Note: your mortgage lender is required to confirm that down payment assistance from non-governmental entities are authorized to disburse funds for your requested loan program. Non-governmental entities include private, nonprofit, and charitable organizations. Federal, state, and local municipal agencies are considered governmental entities. Types of Down Payment Sources Housing Agency Sources #1 - Grants Grants are very much like gifts since they are free and usually without conditions. Amounts are modest, typically ranging from $2,500 to $4,000. For the most part, grants are only available to first-time homebuyers purchasing owner-occupied properties and may have maximum income restrictions. Veterans and active servicemembers are usually exempt from the first-time homebuyer requirement. Grants usually have no conditions other than owner-occupancy. Rarely, a grantor may stipulate that, if the home is sold within a short period of time, the homeowner may be asked to return a proportionate amount of money received. With grants, there are no liens placed on the property. In addition to first-time homebuyer grants, there are many state housing financing agencies as well as local partnership organizations that offer grants to current homeowners for property improvement. Most often, improvements must be for a special purpose such as lead paint removal, energy improvements, heating system upgrades or to construct accessory features for senior or handicapped household members. These special-purpose grants may be found in the $4,000 to $8,000 range, depending upon the type of home improvement project. There are a few U.S. states offering grants as high as $15,000 to qualified homeowners. New homebuyers may be eligible to obtain a special-purpose grant to cover the cost of certain repairs or to build a handicap access. Energy-improvement grants are gaining in popularity and are often available to both first-time homebuyers and current homeowners. If an energy grant application is accepted for work to be completed after the closing, it is a good idea to let the mortgage lender know about any potential savings in utility costs. Your lender may consider the expense reduction as a "compensating factor," a term used by mortgage underwriters to help support loan approval. Donations from entities such as churches, municipalities, nonprofit organizations, and public housing partnership agencies are acceptable by residential mortgage lenders and secondary market investors such as Fannie Mae and Freddie Mac. Standard rules usually allow grants to cover all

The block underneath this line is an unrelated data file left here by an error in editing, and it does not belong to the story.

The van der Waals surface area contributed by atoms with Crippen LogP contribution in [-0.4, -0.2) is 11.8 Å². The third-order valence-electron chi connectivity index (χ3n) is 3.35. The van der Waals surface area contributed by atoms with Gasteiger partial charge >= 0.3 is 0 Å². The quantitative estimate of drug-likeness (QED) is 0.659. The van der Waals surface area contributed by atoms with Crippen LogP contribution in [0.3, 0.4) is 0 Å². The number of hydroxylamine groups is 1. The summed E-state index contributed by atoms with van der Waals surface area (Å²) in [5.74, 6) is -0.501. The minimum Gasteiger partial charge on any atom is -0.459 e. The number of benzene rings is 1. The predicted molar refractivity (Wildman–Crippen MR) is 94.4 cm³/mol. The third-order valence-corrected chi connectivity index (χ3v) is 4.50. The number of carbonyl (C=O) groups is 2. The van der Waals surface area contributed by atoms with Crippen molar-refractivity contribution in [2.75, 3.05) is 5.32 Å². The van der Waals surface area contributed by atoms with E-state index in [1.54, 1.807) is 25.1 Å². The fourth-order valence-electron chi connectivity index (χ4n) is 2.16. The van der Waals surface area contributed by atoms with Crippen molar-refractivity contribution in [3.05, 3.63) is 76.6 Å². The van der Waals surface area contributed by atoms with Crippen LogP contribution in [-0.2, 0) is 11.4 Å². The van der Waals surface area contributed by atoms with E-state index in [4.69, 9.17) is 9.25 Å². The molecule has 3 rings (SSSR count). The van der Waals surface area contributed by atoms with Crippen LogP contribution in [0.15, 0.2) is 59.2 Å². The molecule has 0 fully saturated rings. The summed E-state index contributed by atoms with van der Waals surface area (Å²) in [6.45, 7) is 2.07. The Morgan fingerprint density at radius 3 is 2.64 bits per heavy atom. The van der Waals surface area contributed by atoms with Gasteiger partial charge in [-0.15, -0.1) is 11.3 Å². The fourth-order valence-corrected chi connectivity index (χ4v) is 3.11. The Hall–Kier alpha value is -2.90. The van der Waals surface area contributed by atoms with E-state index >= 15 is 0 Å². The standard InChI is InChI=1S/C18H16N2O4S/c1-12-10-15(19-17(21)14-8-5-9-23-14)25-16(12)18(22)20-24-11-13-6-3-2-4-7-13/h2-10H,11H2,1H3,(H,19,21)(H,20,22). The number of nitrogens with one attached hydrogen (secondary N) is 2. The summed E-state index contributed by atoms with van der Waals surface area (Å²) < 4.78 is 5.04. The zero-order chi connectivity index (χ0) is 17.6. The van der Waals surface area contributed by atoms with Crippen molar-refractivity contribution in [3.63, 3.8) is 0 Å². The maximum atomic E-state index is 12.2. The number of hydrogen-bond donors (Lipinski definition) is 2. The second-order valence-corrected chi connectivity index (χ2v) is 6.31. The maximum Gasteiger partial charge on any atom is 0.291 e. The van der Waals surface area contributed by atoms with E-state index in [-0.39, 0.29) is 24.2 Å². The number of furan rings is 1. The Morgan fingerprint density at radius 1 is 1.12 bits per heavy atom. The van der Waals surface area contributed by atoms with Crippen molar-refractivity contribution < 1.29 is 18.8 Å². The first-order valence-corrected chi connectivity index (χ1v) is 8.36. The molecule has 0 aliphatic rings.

of the down payment. Grant...